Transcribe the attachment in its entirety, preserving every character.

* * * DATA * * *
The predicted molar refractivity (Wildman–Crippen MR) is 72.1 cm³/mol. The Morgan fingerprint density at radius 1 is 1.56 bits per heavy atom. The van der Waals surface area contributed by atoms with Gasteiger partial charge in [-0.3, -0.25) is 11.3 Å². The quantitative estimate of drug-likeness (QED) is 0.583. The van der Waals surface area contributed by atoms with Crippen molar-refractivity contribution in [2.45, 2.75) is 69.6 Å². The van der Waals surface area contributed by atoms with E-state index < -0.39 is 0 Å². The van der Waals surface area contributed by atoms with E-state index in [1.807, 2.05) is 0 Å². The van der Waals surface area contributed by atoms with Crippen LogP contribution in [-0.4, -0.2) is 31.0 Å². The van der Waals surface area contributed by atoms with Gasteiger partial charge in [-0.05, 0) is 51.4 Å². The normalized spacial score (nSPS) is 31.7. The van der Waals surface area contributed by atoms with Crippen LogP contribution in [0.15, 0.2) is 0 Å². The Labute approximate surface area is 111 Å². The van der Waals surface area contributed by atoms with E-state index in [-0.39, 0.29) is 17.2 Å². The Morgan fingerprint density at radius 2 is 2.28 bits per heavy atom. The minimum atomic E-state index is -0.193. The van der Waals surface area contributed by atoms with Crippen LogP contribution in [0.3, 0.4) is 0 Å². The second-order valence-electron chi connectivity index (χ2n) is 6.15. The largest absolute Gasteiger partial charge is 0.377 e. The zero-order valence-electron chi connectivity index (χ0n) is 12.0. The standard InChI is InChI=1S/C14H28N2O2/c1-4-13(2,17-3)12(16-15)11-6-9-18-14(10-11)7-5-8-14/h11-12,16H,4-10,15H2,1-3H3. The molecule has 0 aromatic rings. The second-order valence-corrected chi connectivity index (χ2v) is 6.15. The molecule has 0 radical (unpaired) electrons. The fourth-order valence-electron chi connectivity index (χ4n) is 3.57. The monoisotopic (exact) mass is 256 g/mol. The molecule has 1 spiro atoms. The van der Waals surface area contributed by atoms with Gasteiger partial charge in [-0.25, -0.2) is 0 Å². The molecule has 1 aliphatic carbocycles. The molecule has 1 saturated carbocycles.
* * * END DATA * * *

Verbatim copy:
The predicted molar refractivity (Wildman–Crippen MR) is 72.1 cm³/mol. The Morgan fingerprint density at radius 1 is 1.56 bits per heavy atom. The van der Waals surface area contributed by atoms with Gasteiger partial charge in [-0.3, -0.25) is 11.3 Å². The quantitative estimate of drug-likeness (QED) is 0.583. The van der Waals surface area contributed by atoms with Crippen molar-refractivity contribution in [2.45, 2.75) is 69.6 Å². The van der Waals surface area contributed by atoms with E-state index < -0.39 is 0 Å². The van der Waals surface area contributed by atoms with E-state index in [1.807, 2.05) is 0 Å². The van der Waals surface area contributed by atoms with Crippen LogP contribution in [-0.4, -0.2) is 31.0 Å². The van der Waals surface area contributed by atoms with Gasteiger partial charge in [-0.05, 0) is 51.4 Å². The normalized spacial score (nSPS) is 31.7. The van der Waals surface area contributed by atoms with Crippen LogP contribution in [0.15, 0.2) is 0 Å². The Labute approximate surface area is 111 Å². The van der Waals surface area contributed by atoms with E-state index in [-0.39, 0.29) is 17.2 Å². The Morgan fingerprint density at radius 2 is 2.28 bits per heavy atom. The minimum atomic E-state index is -0.193. The van der Waals surface area contributed by atoms with Crippen LogP contribution in [0.3, 0.4) is 0 Å². The second-order valence-electron chi connectivity index (χ2n) is 6.15. The largest absolute Gasteiger partial charge is 0.377 e. The zero-order valence-electron chi connectivity index (χ0n) is 12.0. The standard InChI is InChI=1S/C14H28N2O2/c1-4-13(2,17-3)12(16-15)11-6-9-18-14(10-11)7-5-8-14/h11-12,16H,4-10,15H2,1-3H3. The molecule has 0 aromatic rings. The second-order valence-corrected chi connectivity index (χ2v) is 6.15. The molecule has 0 radical (unpaired) electrons. The fourth-order valence-electron chi connectivity index (χ4n) is 3.57. The monoisotopic (exact) mass is 256 g/mol. The molecule has 1 spiro atoms. The van der Waals surface area contributed by atoms with Gasteiger partial charge in [-0.25, -0.2) is 0 Å². The molecule has 1 aliphatic carbocycles. The molecule has 1 saturated carbocycles.